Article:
Japan and India agreed on Wednesday to foster discussion of a possible bilateral atomic trade accord, moving the sides closer to enabling Indian purchases of nuclear systems from the island nation, the Japan Times reported.
The 2011 disaster at Japan's Fukushima Daiichi nuclear power plant froze prior civilian atomic cooperation talks, which have also been complicated by India's resistance to joining the Nuclear Nonproliferation Treaty and the Comprehensive Test Ban Treaty.
India has promised to apply Japan's atomic expertise and technology solely toward nonmilitary ends, Japanese envoys said. Lead Japanese government spokesman Yoshihide Suga said the governments would discuss possible verification mechanisms in upcoming discussions, the Wall Street Journal reported.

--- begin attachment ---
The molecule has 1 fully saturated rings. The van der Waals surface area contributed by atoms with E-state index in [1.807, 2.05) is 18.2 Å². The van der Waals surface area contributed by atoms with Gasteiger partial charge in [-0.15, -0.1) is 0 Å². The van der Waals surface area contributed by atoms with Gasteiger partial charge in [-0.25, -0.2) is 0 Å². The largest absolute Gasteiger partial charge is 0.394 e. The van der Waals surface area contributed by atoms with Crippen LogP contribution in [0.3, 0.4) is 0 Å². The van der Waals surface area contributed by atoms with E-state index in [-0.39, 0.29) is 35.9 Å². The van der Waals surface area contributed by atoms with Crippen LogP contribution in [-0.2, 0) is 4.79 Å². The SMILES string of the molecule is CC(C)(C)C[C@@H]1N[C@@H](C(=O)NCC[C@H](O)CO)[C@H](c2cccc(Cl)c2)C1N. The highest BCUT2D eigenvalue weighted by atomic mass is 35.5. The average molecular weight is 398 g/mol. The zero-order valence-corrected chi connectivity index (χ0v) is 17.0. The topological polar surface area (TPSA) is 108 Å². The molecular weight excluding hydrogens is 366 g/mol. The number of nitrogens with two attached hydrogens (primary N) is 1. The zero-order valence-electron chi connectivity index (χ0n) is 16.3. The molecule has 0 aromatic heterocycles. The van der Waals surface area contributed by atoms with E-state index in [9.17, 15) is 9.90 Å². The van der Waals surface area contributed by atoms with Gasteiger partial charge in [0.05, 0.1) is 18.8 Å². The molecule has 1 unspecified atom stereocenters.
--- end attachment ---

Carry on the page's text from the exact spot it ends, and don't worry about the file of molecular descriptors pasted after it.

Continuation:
Japanese Prime Minister Shinzo Abe and his Indian counterpart Manmohan Singh endorsed remarks expressing "their shared commitment to the total elimination of nuclear weapons," the Times reported.
Abe "stressed the importance of bringing into force the [Comprehensive Test Ban Treaty] at an early date," but Singh only "reiterated India's commitment to its unilateral and voluntary moratorium on nuclear explosive testing," the Times of India quoted the statement as saying.
India is one of 44 "Annex 2" nations that must fully sign off on the treaty before it can enter into force. It is among eight holdouts from that group; the others are China, Egypt, Iran, Israel, North Korea, Pakistan and the United States.